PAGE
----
But think about this: If the traditional view of this passage is right, then doesn’t that fly in the face of what Paul says in other passages and other letters? Doesn’t that fly in the face of his overall message that in Christ a new creation has come and all the social/cultural distinctions of this world are irrelevant, including the distinction between man and woman? Not to say that men and women are interchangeable, but that the differences between men and women are not such as to warrant women being accorded second-class status in our churches and communities.
The issues in the Corinthian church, which Paul speaks to in his letters, can be traced back to the overarching theme of dominance: Those who have social cache were lording it over those who didn’t have quite so much of it. Influential teachers had arisen and fractured the unity of the community as different believers flocked toward the influence of their teacher of choice. Cultural values of the wealthy were being imported into the Corinthian church; this led to unequal treatment of those with lesser wealth and status at the Lord’s table and the possibility of lawsuits. There was an abundance of hubris with respect to spiritual gifts. There were disagreements on sexual conduct inside and outside of marriage, and on eschatology, especially the resurrection and reigning in glory.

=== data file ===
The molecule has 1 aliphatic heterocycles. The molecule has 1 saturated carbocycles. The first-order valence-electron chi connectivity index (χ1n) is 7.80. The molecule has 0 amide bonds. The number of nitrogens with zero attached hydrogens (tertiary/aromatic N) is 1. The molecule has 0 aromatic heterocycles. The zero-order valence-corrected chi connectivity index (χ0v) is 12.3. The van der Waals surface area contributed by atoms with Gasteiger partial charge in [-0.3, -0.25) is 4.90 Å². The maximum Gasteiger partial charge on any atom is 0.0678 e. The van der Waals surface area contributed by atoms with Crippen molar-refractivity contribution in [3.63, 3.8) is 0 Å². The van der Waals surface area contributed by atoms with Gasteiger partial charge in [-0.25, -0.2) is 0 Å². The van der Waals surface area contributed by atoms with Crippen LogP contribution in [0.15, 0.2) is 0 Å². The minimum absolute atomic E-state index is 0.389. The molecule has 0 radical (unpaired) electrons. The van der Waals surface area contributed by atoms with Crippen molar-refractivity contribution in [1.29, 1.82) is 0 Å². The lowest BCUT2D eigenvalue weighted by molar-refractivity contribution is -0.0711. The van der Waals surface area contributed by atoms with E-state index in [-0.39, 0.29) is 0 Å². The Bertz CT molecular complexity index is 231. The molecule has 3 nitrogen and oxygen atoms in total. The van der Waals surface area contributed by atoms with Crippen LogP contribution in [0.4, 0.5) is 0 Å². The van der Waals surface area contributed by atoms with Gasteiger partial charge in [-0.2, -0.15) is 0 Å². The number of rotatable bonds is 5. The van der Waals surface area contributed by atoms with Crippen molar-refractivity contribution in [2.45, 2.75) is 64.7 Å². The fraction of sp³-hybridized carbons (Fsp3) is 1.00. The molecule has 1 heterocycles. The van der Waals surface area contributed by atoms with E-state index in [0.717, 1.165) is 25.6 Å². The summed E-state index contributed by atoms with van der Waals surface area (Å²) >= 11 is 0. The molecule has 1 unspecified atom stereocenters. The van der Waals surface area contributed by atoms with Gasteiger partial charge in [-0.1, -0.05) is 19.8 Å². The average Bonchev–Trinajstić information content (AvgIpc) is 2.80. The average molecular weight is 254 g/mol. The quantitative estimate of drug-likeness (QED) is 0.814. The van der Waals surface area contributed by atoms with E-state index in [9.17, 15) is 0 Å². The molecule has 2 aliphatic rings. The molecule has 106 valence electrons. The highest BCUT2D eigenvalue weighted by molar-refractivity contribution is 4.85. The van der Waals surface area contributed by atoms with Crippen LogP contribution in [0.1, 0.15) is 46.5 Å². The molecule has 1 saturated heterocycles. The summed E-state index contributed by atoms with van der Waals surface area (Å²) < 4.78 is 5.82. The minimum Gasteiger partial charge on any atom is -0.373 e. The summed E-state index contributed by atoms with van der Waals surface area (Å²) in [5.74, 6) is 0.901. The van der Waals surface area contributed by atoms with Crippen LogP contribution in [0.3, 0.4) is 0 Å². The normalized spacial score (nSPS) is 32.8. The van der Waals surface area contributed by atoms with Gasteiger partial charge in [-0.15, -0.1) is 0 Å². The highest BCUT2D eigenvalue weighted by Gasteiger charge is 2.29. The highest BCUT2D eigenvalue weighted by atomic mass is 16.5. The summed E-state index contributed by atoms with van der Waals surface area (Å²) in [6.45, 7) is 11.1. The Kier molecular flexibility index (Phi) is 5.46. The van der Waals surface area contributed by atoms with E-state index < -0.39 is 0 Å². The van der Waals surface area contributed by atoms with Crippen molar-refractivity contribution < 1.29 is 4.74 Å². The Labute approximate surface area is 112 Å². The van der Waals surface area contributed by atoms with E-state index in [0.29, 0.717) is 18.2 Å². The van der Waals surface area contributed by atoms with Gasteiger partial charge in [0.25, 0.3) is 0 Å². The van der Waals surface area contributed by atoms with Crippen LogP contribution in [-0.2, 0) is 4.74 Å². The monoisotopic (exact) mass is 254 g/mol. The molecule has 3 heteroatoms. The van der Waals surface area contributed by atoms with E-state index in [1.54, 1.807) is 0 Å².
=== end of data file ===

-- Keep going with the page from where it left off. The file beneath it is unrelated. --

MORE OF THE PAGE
In light of this, judge for yourselves which is a more likely backstory for the passage in question: The “wild women” theory mentioned above, or this: Some articulate, eloquent males had risen to prominence in the Corinthian church, and sought to implement some oppressive and misogynistic practices that were contrary to the gospel freedom which Paul espoused. Specifically, they wanted women to have their heads covered during worship gatherings. Why? Because they wanted to display their glory, honor, and supremacy on their heads, and in that culture short hair, bald heads, etc. were perceived as indicators of these things. And they wanted the women of the Corinthian church to reflect their glory, honor, and supremacy back to them by what they wore on their heads, namely by keeping their heads covered as a sign of submission to them. In other words, these males were importing the Roman culture of honor and shame into the Corinthian church, and they wanted it to shape what worship looked like.